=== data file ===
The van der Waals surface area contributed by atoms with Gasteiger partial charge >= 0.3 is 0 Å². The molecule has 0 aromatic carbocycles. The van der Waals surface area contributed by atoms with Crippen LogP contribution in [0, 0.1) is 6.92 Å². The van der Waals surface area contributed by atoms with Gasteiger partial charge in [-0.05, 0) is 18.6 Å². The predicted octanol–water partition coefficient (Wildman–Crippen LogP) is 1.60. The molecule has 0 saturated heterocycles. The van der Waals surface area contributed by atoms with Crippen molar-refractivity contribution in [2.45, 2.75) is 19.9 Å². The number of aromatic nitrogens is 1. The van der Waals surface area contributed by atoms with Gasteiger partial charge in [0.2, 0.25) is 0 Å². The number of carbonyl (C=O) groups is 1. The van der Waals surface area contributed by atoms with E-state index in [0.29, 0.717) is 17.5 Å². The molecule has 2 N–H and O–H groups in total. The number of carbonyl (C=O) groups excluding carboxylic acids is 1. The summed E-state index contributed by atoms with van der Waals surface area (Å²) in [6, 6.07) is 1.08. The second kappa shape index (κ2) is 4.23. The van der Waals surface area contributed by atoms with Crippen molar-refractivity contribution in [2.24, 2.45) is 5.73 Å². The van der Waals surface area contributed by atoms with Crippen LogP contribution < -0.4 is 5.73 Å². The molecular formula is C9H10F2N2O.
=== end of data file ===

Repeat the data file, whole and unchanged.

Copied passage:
The van der Waals surface area contributed by atoms with Gasteiger partial charge >= 0.3 is 0 Å². The molecule has 0 aromatic carbocycles. The van der Waals surface area contributed by atoms with Crippen LogP contribution in [0, 0.1) is 6.92 Å². The van der Waals surface area contributed by atoms with Gasteiger partial charge in [-0.05, 0) is 18.6 Å². The predicted octanol–water partition coefficient (Wildman–Crippen LogP) is 1.60. The molecule has 0 saturated heterocycles. The van der Waals surface area contributed by atoms with Crippen molar-refractivity contribution in [2.45, 2.75) is 19.9 Å². The number of aromatic nitrogens is 1. The van der Waals surface area contributed by atoms with Gasteiger partial charge in [0.2, 0.25) is 0 Å². The number of carbonyl (C=O) groups is 1. The van der Waals surface area contributed by atoms with E-state index in [0.29, 0.717) is 17.5 Å². The molecule has 2 N–H and O–H groups in total. The number of carbonyl (C=O) groups excluding carboxylic acids is 1. The summed E-state index contributed by atoms with van der Waals surface area (Å²) in [6, 6.07) is 1.08. The second kappa shape index (κ2) is 4.23. The van der Waals surface area contributed by atoms with Crippen molar-refractivity contribution in [2.24, 2.45) is 5.73 Å². The van der Waals surface area contributed by atoms with Crippen LogP contribution < -0.4 is 5.73 Å². The molecular formula is C9H10F2N2O.